Gray whales are born tail first then float up to the surface of the salty baja lagoons. If they don't take their first breath immediately, the mother will gently smack the newborn with her tail or flippers to get it breathing. The calves are born pinkish gray and their skin darkens when exposed to the water and air. They have the cutest dimples on their short snub noses with hairs growing out of them and are the size of a small car, weighing in at about a ton when they are born. They nurse almost constantly the first week gaining up to sixty pounds a day on their mother's rich milk which is about 53% fat (human milk is 2%). To make it easier for the calf to nurse, mom will roll over on her side with her pectoral fin in the air for balance exposing her mammary slit so the calf can nuzzle up and catch the thick milk that is shot out in a stream. In their first month, the babies tire easily and often climb on their mother's back to catch a free ride...or they will place their chin or flukes across her back to rest. They stick very close to their mother and she is extremely protective of her baby during the first few weeks in the lagoon.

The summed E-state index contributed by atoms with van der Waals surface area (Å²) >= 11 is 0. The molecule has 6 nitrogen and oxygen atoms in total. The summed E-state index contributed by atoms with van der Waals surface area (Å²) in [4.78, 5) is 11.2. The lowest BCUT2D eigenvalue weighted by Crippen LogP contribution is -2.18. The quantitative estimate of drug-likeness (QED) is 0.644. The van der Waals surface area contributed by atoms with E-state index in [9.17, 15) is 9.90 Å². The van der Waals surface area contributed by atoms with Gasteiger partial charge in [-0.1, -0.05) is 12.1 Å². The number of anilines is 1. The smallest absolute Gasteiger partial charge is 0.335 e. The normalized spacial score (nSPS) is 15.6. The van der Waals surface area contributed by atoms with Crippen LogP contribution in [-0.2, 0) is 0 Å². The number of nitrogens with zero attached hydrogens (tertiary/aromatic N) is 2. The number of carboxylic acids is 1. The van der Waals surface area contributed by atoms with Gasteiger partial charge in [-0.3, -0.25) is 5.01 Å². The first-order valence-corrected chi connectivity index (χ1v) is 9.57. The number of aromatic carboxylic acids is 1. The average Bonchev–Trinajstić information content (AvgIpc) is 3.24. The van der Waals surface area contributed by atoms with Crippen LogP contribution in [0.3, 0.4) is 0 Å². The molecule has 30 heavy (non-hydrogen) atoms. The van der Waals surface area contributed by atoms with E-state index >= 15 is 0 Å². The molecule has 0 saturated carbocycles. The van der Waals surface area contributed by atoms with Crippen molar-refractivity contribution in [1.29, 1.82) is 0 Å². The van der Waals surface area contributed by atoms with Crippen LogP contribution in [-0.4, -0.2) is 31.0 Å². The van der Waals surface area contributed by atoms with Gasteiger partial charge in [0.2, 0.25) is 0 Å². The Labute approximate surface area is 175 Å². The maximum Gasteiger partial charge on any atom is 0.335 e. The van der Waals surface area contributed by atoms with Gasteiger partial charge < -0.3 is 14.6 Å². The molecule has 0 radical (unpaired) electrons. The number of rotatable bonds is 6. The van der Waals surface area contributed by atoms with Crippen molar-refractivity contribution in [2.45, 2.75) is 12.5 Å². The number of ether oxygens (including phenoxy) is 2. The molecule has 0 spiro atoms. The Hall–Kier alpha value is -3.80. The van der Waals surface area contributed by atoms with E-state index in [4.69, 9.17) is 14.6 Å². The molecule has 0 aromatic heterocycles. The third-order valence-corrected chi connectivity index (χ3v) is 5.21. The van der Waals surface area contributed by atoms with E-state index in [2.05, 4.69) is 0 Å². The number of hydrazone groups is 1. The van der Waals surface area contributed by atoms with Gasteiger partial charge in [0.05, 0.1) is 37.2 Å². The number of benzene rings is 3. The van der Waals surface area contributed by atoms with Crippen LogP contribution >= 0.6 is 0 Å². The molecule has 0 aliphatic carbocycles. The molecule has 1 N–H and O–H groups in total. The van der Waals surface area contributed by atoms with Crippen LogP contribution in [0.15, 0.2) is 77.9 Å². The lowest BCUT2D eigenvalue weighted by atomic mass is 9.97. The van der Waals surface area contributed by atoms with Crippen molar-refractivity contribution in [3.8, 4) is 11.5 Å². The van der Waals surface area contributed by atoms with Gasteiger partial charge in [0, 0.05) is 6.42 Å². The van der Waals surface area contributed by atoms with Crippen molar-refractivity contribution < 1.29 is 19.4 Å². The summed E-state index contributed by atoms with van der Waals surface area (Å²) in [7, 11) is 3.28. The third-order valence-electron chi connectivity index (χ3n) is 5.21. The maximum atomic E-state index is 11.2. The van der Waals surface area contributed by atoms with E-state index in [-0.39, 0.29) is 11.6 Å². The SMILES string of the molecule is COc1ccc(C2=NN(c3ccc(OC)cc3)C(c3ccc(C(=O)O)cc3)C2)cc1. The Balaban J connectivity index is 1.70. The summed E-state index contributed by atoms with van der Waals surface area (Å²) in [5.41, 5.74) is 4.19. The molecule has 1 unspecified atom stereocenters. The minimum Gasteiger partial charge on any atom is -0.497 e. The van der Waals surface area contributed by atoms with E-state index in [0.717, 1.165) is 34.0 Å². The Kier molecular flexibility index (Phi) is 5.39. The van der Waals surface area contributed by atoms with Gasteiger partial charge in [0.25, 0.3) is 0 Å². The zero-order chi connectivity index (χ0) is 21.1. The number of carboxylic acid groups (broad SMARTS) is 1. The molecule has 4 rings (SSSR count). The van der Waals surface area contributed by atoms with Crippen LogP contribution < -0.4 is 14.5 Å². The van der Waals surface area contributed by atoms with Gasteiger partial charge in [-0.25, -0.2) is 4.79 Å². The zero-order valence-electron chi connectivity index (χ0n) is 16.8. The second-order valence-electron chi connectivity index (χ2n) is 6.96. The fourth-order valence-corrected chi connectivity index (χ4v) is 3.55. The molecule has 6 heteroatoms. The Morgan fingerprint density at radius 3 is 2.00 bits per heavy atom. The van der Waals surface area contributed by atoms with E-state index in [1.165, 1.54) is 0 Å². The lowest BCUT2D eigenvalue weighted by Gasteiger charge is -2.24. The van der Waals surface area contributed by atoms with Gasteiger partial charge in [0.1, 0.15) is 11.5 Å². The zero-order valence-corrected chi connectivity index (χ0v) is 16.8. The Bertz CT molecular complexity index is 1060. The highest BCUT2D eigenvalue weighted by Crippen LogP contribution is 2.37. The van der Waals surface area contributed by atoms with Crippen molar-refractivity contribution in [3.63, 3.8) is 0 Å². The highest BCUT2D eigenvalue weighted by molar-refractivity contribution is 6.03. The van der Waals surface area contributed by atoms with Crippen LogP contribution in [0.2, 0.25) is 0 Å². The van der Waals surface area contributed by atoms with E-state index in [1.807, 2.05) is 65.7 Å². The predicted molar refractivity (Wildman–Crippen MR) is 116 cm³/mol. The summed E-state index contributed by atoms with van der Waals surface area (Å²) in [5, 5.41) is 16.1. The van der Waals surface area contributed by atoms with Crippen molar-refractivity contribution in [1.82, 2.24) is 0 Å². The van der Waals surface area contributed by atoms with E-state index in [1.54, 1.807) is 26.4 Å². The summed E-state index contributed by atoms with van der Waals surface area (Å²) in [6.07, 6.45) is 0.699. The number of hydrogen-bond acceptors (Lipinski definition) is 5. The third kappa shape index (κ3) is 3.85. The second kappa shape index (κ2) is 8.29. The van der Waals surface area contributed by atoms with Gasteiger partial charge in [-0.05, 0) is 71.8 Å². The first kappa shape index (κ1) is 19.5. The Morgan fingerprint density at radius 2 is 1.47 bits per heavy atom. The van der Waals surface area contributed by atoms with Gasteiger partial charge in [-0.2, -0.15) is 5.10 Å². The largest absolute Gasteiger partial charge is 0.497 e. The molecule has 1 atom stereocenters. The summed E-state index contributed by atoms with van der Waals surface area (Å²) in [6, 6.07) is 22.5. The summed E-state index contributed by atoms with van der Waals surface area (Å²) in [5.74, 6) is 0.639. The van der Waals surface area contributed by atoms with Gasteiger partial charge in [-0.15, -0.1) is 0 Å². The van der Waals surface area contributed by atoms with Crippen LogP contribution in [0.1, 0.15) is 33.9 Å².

When whale watching first began in the lagoons, the mother’s would usually switch the calves over to the other side when a boat approached to protect them but now they trust the pangas and will even take a nap when a boat is near leaving us to babysit her calf while she sleeps! Baby Gray Whales are an amazing animal to watch in the wild and January is the best time to witness births and see the newborns. Mother whales teach their babies about boats and often bring the calf up and push it into the motor to show them it is sharp. Many times the mothers bring their calves over to show them what human kids look like. Having a whale reach up to meet your touch is nothing like you have ever experienced before. You will never EVER forget it!
About Shari Bondy
Your Guide: Shari Bondy has been guiding at the lagoon since 1988...before commercial whale watching began and helped institute the whale protection regulations and train the lancheros how to approach whales safely and respectfully. She lived in Guerrero Negro for 10 years so is very familiar with the city and where to go and what to see. She has developed a personal relationship with the staff at Ojo de Liebre and knows her whales.
She now lives a couple hours south of there in Bahia Asuncion where she & her husband operate a bilingual tourism business with a hotel, La Bufadora Inn, vacation rental houses, campground, diving, nature tours, snorkeling with sea lion & sport fishing charters. For more information visit the Bahia Ascunción website and Whale Magic Tours website.